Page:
Adding Value to Talent

As far back as I can recall, I’ve had a magnetism of charisma that was often rewarded with nods of gratitude. Choosing a path of honor deterred my professional baseball prospects, as a remote calamity brandished. I’ve come to the realization that being paid handsomely, for being myself , is what would be a dream come true for me.

Doing something you enjoy,  still may be a compromise. I’ve realized that getting paid to be me would be the ultimate manifest of a dream come true.

Forging business from the rummages of toil gets me by. Often, people long to be in entertainment and make millions because they want the fame; or they hear stories of the few that did make their way. Did you know that about 80% of famous actors I’ve researched are college graduates? I had a talk with a man in a record store about getting my CD in the franchise store on physical distribution. After prompting me instructions, the store manager began to tell me about his former aspirations of being a rocker. After forming a band, practicing for hours, getting a few gigs, and eventually landing a radio job after an internship, he made a conclusion. “I did everything right. Everything that could get somebody to the top, I took all those steps. What I figured out years later is, that I simply wasn’t good enough”. This is the case with a lot of people with big dreams. They don’t have the “it” factor. That certainly is not the case with me.

If you have the it factor, then you probably know you do. Finding the person that can pay you for that, may be the challenge you find.

Being geographically stricken does not help the prospects for someone with minimal resources to boot as well. I continue to chip away at the block of achievement, lowering the odds of my chance for despair. Pride’s not my problem in contrast to depravity. Some people invest thousands of dollars in a trade, or the manufacturing of an aspired talent. Only to have savored a pass-time. No real achievements or notoric compensation. The “it” factor is something that makes people valuable. Expendability is what makes someone replaceable. Bravado may be breached. Charismatic disposition to fortune is innate.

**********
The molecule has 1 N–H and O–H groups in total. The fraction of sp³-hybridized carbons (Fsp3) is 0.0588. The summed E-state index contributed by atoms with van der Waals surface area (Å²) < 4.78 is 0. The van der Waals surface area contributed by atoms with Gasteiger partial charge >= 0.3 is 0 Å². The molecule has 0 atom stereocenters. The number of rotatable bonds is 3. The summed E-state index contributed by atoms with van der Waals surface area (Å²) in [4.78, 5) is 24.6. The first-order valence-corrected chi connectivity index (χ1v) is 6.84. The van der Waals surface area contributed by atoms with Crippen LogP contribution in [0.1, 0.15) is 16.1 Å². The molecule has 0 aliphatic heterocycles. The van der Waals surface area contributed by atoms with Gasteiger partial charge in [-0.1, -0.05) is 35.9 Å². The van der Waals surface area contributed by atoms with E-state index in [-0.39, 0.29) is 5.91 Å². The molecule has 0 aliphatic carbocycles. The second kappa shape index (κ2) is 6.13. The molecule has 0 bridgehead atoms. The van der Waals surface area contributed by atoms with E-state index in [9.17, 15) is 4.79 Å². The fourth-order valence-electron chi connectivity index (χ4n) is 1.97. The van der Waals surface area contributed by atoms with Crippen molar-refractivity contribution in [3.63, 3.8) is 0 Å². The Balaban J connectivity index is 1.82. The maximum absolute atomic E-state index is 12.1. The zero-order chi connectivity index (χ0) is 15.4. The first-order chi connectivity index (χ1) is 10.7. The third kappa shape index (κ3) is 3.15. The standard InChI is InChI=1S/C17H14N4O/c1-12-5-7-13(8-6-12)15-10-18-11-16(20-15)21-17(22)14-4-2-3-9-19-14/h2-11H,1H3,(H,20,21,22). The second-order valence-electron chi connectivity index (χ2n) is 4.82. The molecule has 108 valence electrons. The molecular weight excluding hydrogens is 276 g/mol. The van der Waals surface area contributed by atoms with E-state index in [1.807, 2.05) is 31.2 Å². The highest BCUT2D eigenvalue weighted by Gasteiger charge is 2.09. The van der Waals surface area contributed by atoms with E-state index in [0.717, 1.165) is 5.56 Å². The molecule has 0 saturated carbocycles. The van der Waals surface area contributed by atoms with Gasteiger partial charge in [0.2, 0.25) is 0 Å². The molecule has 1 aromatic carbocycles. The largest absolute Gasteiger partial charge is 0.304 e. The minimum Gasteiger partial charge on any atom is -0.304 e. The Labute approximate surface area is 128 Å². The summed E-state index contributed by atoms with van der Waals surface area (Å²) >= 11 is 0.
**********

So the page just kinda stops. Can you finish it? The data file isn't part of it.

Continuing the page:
Your talent alone may be better than what many can manufacture.

What makes someone special, may be hard to define.

The race among several to blatantly shine.

The stars in a line appear closer than far.

Your talent dispensed approaches tomorrow.

“Valiant Eye” by Master Isom (Impromptu Stanza [5/27/13])

This stanza alludes that laboring with what you consider your talent, brings you closer to the dreams and stars of your tomorrow.

Many people can sing. Yet a wonderful voice that is unique to its own value equates to notoriety. Any person can rap. Rapping is probably the easiest thing to do. So to be profitable as a rapper, you must have access to an abundance of resources. These resources can be money for productions, people for support, or a formal relationship with an authority at a record label. Regardless of the performing ability of the rapper, he can be profitable without the “it” factor. Talent only matters in a rappers career when it comes to his shelf life, or longevity in the music industry; to prove that he can consistently make original songs of the high caliber that’s expected. I rap, and I do it very well. I reiterate, to get paid for being myself is my dream; no bravado needed.

Doing your talent, may achieve for you unprecedented successes.

Doing your talent, may achieve for you unprecedented successes.

So what is the industry that can pay me for being myself? I have an idea. I enjoy speaking, and people enjoy watching me speak. In conclusion, prepare yourself for your dreams by noticing your talent and contributing to what can make it valuable. Not every person has a talent. In my case, I have many. Perhaps what I spend my time doing today, can cast me among the stars of tomorrow.

Master Isom


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